Vacuum-Forming Techniques and Materials in Prosthetics and Orthotics


Vacuum forming, while thought by many to be a relatively new method of fabricating plastic materials, is actually one of the oldest. The process has a history dating well back into the 19th century, although the techniques involved have been changed by modern technology and materials.

The process consists of heating a thermoplastic sheet ( Fig. 1 ) to its softening temperature ( Fig. 2 ), and forcing the hot and flexible material against the contours of a mould by mechanical, air, or vacuum pressure ( Fig. 3 ). When held to the shape of the mould and allowed to cool, the plastic retains the shape of the mould ( Fig. 4 ). Cutting and trimming plastics can be done with a band or Stryker saw and standard wood sanding methods. Solvents can be used to provide smooth edges quickly. Plastics can be bonded mechanically with bolts or rivets, or, in some cases, chemically to produce strong efficient joints.

The initial experiments of this Centre in vacuum forming orthotic devices were carried out in cooperation with the George Brown School of Applied Arts and Technology, using their equipment. Equipment for a pilot program has since been constructed at the Ontario Crippled Children's Centre. The equipment ( Fig. 5 ) consists of:

  1. A frame on which the plastic sheet is clamped
  2. An infrared heated oven (7000 watts)
  3. Guides for sliding the heated plastic to a position over a vacuum table
  4. A vacuum table or platen on which the cast is placed. The table can be raised by compressed air to contact the underside of the frame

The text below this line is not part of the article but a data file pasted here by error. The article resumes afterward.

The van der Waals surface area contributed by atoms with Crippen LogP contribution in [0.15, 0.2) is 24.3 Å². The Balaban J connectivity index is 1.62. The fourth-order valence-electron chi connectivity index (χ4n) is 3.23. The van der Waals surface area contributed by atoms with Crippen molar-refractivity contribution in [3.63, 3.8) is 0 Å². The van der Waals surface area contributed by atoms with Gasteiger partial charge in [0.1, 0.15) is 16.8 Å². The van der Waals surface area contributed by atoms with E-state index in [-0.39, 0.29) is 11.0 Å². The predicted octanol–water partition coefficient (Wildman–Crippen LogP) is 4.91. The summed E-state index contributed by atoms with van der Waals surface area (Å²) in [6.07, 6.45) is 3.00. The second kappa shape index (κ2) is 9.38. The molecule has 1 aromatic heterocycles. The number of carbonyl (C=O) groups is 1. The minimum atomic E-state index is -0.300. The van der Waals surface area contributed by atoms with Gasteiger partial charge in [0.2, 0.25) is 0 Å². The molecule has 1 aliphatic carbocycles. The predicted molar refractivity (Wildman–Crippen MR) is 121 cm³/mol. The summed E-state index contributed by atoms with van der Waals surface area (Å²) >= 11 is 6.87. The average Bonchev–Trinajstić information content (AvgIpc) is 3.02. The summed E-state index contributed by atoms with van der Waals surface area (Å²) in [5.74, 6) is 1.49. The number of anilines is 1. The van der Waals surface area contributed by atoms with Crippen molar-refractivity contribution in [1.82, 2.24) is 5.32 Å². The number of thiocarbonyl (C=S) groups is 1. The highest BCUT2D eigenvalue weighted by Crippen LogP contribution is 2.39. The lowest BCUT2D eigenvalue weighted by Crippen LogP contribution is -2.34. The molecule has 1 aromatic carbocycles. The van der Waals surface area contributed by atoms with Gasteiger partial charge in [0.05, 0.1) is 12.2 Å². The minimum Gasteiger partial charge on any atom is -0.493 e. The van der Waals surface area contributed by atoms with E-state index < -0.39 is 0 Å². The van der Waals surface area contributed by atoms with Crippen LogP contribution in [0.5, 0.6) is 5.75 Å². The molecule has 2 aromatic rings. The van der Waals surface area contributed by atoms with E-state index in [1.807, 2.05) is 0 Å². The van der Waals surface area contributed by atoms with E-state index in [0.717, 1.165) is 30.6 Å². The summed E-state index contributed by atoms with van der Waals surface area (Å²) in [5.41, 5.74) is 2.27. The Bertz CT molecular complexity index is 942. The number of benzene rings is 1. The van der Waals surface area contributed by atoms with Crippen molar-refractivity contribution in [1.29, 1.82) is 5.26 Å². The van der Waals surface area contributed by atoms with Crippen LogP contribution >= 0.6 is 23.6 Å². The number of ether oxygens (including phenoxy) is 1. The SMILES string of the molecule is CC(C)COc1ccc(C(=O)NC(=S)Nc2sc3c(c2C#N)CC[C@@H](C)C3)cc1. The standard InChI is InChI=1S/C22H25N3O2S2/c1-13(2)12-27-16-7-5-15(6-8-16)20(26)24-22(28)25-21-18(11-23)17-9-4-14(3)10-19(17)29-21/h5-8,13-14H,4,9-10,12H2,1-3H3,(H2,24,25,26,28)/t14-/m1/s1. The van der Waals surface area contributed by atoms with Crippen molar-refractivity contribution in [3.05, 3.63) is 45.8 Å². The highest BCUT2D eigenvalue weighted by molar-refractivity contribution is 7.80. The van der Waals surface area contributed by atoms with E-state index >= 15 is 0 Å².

5. A vacuum source with a control valve-the source is a vacuum pump and a large metal tank

The equipment can be used for sheets of an 18" x 12" size. This size is ideal for forming small orthotic items, such as ankle splints, on a production basis and for experimenting with different plastics and processes. The 18" x 12" size can be adapted easily to form 12" x 12" circular sheets for the production of polycarbonate sockets. A great deal of operator skill is required to form the sockets shown in Fig. 6 which are 10 ½ in. deep and exhibit a draw ratio of (3 ½):1, which is an extremely high ratio for polycarbonate. The clear sockets will be evaluated by patient fittings and wear. To date only a few have been fitted ( Fig. 7 ). The vacuum forming of deep sockets requires further development and research in order to achieve a technique with a suitable reliability factor. Clear polycarbonate sockets seem to have a very promising future. Some of the items in service so far, produced by this process at the George Brown School and OCCC, are shown in Fig. 8 , Fig. 9 , Fig. 10 , Fig. 11 , Fig. 12 , Fig. 13 , and Fig. 14 .

Some of the materials which lend themselves to vacuum forming are:

Polycarbonate ; trade name, Lexan . A tough, rigid, transparent, thermoplastic which has useful engineering applications, e.g., gears and structural members. It has excellent dimensional stability and very low creep under load, is self-extinguishing: has fair chemical resistance, excellent impact resistance, and draws well (2:1 ratio). Lexan is one of the most promising plastics: it has already been used for clear back panels in orthotics and clear sockets in prosthetics. Compared with other plastics. Lexan is relatively expensive but its versatility more than compensates for this drawback. A minor disadvantage is that the sheet to be formed must be pre-dried several hours before vacuum forming.